In the first part of a new comprehensive survey of current modern traction depots, Dave Richardson uncovers survivors from the steam age still in use in the Midlands, Northern England and Scotland.
A LARGE number of historic depots have survived into the 21st century – though, in some cases, there may be nothing remaining from the steam era except perhaps for a wall or outbuilding.
Although many new depots were built as a result of the 1955 Modernisation Plan – the new diesels having different needs to steam locos – it usually made sense to build on existing sites. Sometimes, a depot would be closed to steam while the site was redeveloped for modern traction. But usually the old and new orders operated side by side for a few years, a less than ideal situation when complex new locomotives had to be looked after amid decades of filth from ash, coal, grease and boiler wash-outs.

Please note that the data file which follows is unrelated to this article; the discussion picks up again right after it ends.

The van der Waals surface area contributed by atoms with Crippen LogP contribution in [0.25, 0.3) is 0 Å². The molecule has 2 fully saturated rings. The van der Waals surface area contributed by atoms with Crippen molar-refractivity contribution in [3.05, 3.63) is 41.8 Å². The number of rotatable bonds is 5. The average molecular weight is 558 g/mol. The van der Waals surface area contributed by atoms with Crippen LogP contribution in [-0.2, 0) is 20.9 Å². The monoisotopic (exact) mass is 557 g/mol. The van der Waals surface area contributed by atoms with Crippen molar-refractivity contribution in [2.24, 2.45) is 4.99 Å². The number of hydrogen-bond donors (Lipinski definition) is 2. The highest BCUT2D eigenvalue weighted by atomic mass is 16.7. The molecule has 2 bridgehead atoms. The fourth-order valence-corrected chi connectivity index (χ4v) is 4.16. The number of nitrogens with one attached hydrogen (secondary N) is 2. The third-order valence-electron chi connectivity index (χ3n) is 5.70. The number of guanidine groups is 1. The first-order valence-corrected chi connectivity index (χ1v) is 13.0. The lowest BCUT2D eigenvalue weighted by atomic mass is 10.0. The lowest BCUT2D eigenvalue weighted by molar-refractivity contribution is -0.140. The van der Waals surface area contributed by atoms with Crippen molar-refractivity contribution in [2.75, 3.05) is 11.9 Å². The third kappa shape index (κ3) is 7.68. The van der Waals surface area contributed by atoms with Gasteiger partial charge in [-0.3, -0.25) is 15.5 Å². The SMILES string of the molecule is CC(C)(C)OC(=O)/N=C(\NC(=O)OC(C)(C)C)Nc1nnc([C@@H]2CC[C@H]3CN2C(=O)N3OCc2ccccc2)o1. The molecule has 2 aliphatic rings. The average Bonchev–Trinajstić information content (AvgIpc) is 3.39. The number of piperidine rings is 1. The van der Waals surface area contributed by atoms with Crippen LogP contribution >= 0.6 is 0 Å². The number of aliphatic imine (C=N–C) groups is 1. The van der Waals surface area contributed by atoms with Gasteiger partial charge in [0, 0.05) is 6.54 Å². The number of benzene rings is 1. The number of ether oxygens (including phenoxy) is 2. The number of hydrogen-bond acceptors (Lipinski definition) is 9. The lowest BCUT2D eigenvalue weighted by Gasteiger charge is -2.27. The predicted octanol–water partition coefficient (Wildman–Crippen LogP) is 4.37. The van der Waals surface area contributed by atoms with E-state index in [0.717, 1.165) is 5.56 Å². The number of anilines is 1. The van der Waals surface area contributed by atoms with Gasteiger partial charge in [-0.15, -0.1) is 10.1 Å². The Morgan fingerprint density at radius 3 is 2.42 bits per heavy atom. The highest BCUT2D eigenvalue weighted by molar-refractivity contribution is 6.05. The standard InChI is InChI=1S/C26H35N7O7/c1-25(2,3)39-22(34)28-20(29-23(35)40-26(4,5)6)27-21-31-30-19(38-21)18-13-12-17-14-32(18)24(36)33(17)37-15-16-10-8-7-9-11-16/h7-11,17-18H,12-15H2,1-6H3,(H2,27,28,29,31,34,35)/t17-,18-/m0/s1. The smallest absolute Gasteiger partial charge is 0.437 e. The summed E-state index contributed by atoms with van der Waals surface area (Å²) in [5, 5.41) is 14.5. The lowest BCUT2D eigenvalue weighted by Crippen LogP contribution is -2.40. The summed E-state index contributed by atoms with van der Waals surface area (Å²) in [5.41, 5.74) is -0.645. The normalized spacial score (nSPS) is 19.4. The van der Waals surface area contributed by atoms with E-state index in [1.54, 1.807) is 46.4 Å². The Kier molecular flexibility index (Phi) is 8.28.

Toton, in the Midlands, is the largest loco maintenance depot surviving from the steam age. In the north, the largest depots in Leeds (Neville Hill) and Manchester (Longsight) are still in use, whereas Liverpool, Sheffield and Tyneside have fared less well. Glasgow is unique as all its major ‘A’ depots have survived – even though every single tonne of freight moved north of the border is by a loco based in England.
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This article lists all steam age depots in these parts of Britain known to be operating in 2017 for maintaining or stabling locos, units or on-track plant. Shed codes are as applied in September 1963. It is a fascinating list because, while some smaller locations survive in use, many major ex-steam depots adapted for modern traction have not – including Saltley, Gateshead, Thornaby and Ayr.
Read more in the September 2017 issue of RE – on sale now